Foxfire helps firefighters with smoke vision

Former Eli Lilly sales manager and volunteer firefighter Zachary Green started MN8 Products, which makes Foxfire high intensity photo luminescent (glow in the dark) coatings and products for firefighters, in 2010.

Green, a Marine Corps veteran, worked in the corporate world for 18 years, first for SAP and then later for Eli Lilly. He had been at Lilly for eight years when the economic recession hit. His choice: move to Indianapolis or take a corporate buyout during one of the worst recessions in history.

"I'm not the type of guy that's meant to be in a cube," says Green. 

As a volunteer firefighter, Green saw an opportunity to use the glow technology to coat equipment that firefighters use in the dark. "I had put the coating on my helmet and then used it in a fire," he says. "The other firefighters were amazed at how effective it was and wanted to use it on their helmets. I knew we were on to something."

Three of the top risks faced by firefighters are visibility, accountability and disorientation. Foxfire illumination helps firefighters keep track of their tools and each other in a dark, smoky fire. The turning point for Green was the Fire Department Instructors Conference (FDIC) in Indianapolis, the largest conference and tradeshow for firefighters, which welcomes 34,000 firefighters every year.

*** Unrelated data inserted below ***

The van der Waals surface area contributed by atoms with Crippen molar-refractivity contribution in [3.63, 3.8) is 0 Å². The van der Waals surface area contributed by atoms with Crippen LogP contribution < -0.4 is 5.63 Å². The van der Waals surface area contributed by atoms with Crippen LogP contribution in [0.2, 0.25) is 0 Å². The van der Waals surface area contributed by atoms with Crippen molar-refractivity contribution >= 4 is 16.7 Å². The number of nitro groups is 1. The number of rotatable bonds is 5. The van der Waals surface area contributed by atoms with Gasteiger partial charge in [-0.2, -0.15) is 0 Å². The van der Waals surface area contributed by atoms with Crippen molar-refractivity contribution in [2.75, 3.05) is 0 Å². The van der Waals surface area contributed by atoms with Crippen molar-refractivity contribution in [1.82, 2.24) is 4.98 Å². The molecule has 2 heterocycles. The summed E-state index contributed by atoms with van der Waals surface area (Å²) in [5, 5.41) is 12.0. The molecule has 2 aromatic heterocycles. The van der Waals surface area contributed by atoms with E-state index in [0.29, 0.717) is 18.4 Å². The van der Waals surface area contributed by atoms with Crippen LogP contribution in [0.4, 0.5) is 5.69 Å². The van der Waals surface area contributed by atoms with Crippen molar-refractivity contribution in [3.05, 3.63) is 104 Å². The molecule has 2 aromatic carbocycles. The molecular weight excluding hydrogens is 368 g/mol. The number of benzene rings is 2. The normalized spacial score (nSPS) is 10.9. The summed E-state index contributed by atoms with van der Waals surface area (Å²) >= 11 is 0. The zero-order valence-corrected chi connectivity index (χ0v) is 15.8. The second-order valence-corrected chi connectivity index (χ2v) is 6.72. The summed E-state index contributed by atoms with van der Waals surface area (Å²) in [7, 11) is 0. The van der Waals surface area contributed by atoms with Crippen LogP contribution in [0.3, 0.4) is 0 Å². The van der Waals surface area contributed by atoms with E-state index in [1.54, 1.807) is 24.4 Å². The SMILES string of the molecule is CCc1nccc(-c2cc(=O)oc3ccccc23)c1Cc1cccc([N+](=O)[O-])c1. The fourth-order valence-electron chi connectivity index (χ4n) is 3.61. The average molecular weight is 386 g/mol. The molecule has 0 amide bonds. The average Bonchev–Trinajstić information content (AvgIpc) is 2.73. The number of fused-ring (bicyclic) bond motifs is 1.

"We were the busiest booth in the tradeshow," Green says. "We ran out of product samples three times and had to send people back to Cincinnati to get more." That month, the company received over $85,000 in orders, beginning a trend that hasn't stopped.

The new challenge is managing a startup that is growing really quickly – and keeping enough cash in hand to turn around orders. Green has self-financed his company and has used a line of credit to manage the time between manufacturing product and getting payments from customers.

"My training from the Marine Corps taught me to always plan for the worst case scenario, so I had contingency plans for how to manage large, unexpected orders," Green says.

Despite the anxiety that comes with starting a new company in a down economy, Green has no regrets. "I'm having the time of my life."

By Elizabeth Edwards
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